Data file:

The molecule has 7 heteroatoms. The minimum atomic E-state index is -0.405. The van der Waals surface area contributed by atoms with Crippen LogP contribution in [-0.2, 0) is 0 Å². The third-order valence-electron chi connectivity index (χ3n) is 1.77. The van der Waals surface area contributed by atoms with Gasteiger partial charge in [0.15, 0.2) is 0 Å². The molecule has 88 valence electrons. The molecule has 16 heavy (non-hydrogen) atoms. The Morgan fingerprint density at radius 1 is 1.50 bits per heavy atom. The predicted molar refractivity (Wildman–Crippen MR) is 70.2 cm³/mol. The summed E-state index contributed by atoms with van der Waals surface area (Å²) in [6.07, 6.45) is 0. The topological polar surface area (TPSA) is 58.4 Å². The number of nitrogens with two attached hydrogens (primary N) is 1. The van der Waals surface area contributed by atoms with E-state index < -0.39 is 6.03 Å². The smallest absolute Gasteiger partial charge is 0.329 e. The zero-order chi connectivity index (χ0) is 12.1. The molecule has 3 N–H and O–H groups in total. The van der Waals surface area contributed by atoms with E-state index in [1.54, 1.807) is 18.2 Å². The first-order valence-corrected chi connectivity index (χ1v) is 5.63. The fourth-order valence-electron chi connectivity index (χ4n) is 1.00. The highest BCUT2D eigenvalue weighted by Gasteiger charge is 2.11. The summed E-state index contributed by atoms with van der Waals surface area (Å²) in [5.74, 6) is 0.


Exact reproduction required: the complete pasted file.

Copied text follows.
The molecule has 7 heteroatoms. The minimum atomic E-state index is -0.405. The van der Waals surface area contributed by atoms with Crippen LogP contribution in [-0.2, 0) is 0 Å². The third-order valence-electron chi connectivity index (χ3n) is 1.77. The van der Waals surface area contributed by atoms with Gasteiger partial charge in [0.15, 0.2) is 0 Å². The molecule has 88 valence electrons. The molecule has 16 heavy (non-hydrogen) atoms. The Morgan fingerprint density at radius 1 is 1.50 bits per heavy atom. The predicted molar refractivity (Wildman–Crippen MR) is 70.2 cm³/mol. The summed E-state index contributed by atoms with van der Waals surface area (Å²) in [6.07, 6.45) is 0. The topological polar surface area (TPSA) is 58.4 Å². The number of nitrogens with two attached hydrogens (primary N) is 1. The van der Waals surface area contributed by atoms with E-state index < -0.39 is 6.03 Å². The smallest absolute Gasteiger partial charge is 0.329 e. The zero-order chi connectivity index (χ0) is 12.1. The molecule has 3 N–H and O–H groups in total. The van der Waals surface area contributed by atoms with E-state index in [1.54, 1.807) is 18.2 Å². The first-order valence-corrected chi connectivity index (χ1v) is 5.63. The fourth-order valence-electron chi connectivity index (χ4n) is 1.00. The highest BCUT2D eigenvalue weighted by Gasteiger charge is 2.11. The summed E-state index contributed by atoms with van der Waals surface area (Å²) in [5.74, 6) is 0.